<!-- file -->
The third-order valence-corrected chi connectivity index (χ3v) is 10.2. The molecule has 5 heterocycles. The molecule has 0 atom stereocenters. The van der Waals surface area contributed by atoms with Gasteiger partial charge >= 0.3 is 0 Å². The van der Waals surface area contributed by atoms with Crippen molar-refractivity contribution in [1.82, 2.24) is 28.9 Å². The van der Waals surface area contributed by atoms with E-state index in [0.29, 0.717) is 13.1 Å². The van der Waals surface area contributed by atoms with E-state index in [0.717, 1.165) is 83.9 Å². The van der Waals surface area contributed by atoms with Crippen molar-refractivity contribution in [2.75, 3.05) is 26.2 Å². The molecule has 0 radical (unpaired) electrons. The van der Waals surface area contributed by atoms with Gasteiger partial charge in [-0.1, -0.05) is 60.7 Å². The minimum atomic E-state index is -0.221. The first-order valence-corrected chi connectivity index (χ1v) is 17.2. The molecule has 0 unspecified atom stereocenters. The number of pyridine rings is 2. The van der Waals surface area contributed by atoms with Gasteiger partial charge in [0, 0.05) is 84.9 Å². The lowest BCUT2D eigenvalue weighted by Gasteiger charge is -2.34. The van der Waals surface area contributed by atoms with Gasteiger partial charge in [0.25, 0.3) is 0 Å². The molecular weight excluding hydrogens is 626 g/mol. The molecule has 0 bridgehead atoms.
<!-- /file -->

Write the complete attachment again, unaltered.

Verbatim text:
The third-order valence-corrected chi connectivity index (χ3v) is 10.2. The molecule has 5 heterocycles. The molecule has 0 atom stereocenters. The van der Waals surface area contributed by atoms with Gasteiger partial charge >= 0.3 is 0 Å². The van der Waals surface area contributed by atoms with Crippen molar-refractivity contribution in [1.82, 2.24) is 28.9 Å². The van der Waals surface area contributed by atoms with E-state index in [0.29, 0.717) is 13.1 Å². The van der Waals surface area contributed by atoms with E-state index in [0.717, 1.165) is 83.9 Å². The van der Waals surface area contributed by atoms with Crippen molar-refractivity contribution in [2.75, 3.05) is 26.2 Å². The molecule has 0 radical (unpaired) electrons. The van der Waals surface area contributed by atoms with Gasteiger partial charge in [-0.1, -0.05) is 60.7 Å². The minimum atomic E-state index is -0.221. The first-order valence-corrected chi connectivity index (χ1v) is 17.2. The molecule has 0 unspecified atom stereocenters. The number of pyridine rings is 2. The van der Waals surface area contributed by atoms with Gasteiger partial charge in [0, 0.05) is 84.9 Å². The lowest BCUT2D eigenvalue weighted by Gasteiger charge is -2.34. The van der Waals surface area contributed by atoms with Gasteiger partial charge in [0.25, 0.3) is 0 Å². The molecular weight excluding hydrogens is 626 g/mol. The molecule has 0 bridgehead atoms.